Insect Management When You Have a Partial or No Crop – Facts for Fancy Fruit

Insect Management When You Have a Partial or No Crop

The severe cold weather we experienced in early January had a dramatic effect on the number of surviving fruit buds on crops such as peaches. The impact was highly variable depending on a number of factors, primarily location within the state. If you have less than a full crop of any of your fruit crops, you need to decide how you are going to manage the insects and mites on those crops. If you have a greatly reduced crop but decide that it is worth saving, you will still need to manage the insects just as if you had a full crop. If you cut back on insecticides, you will end up with a small crop that has poor quality, not a good combination. You need to decide early on if the crop is large enough to justify a full insect management program.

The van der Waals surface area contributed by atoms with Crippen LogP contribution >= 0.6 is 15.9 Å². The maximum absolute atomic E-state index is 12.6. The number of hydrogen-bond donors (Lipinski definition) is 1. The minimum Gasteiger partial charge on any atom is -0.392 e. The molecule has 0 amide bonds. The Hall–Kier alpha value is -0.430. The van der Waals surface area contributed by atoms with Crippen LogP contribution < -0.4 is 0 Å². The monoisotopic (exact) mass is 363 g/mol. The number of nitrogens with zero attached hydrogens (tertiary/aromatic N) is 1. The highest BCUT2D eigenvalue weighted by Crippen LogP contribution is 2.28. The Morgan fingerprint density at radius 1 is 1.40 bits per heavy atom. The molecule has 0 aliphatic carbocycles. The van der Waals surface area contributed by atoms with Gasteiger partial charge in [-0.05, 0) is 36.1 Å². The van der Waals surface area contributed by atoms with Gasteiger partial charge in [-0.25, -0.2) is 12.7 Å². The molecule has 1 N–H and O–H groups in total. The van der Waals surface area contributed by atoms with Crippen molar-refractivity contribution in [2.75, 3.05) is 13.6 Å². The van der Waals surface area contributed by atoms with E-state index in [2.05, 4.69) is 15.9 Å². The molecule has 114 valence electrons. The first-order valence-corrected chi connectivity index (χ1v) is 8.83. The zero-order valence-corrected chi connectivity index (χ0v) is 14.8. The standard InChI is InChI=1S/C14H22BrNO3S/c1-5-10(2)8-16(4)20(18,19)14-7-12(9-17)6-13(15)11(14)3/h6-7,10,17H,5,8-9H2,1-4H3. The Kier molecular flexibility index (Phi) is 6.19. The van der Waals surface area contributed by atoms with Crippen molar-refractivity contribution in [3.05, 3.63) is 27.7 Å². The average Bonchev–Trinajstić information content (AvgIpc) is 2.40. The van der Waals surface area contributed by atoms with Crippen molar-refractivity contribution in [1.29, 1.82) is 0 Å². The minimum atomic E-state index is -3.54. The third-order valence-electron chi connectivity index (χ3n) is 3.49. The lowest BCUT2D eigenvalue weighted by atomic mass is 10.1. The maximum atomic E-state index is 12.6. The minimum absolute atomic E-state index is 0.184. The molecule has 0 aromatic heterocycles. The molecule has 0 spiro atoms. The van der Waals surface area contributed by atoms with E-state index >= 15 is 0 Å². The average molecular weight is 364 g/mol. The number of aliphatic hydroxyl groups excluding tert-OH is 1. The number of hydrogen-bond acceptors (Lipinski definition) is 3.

If you decide that your crop is lost, your approach to insect management changes drastically. As I often tell you, you should know what your target pest or pests are for every insecticide application. Pests that attack the fruit, such as codling moth, plum curculio, apple maggot, Oriental fruit moth, etc. are the pests that we build our spray programs around and control with our “cover sprays.” Even though we call them cover sprays, you should know what pests are present at that time so that you can choose the correct insecticide. So, if you have no crop, no cover sprays should be applied because you are no longer trying to protect the fruit. However, that doesn’t mean you can abandon your orchards or plantings. You still need to scout for pests that might affect the growth of the plant such as mites, aphids, leafhoppers, Japanese beetles, etc. Spray only when the damage from these pests will affect the health of the tree for future crops. Large, well-established trees can withstand a lot more of this indirect damage than smaller trees. Think in terms of what affect the damage may have on the health of the tree. Borers that attack trees, such as peachtree borer and dogwood borer, should be controlled just as in a normal year.



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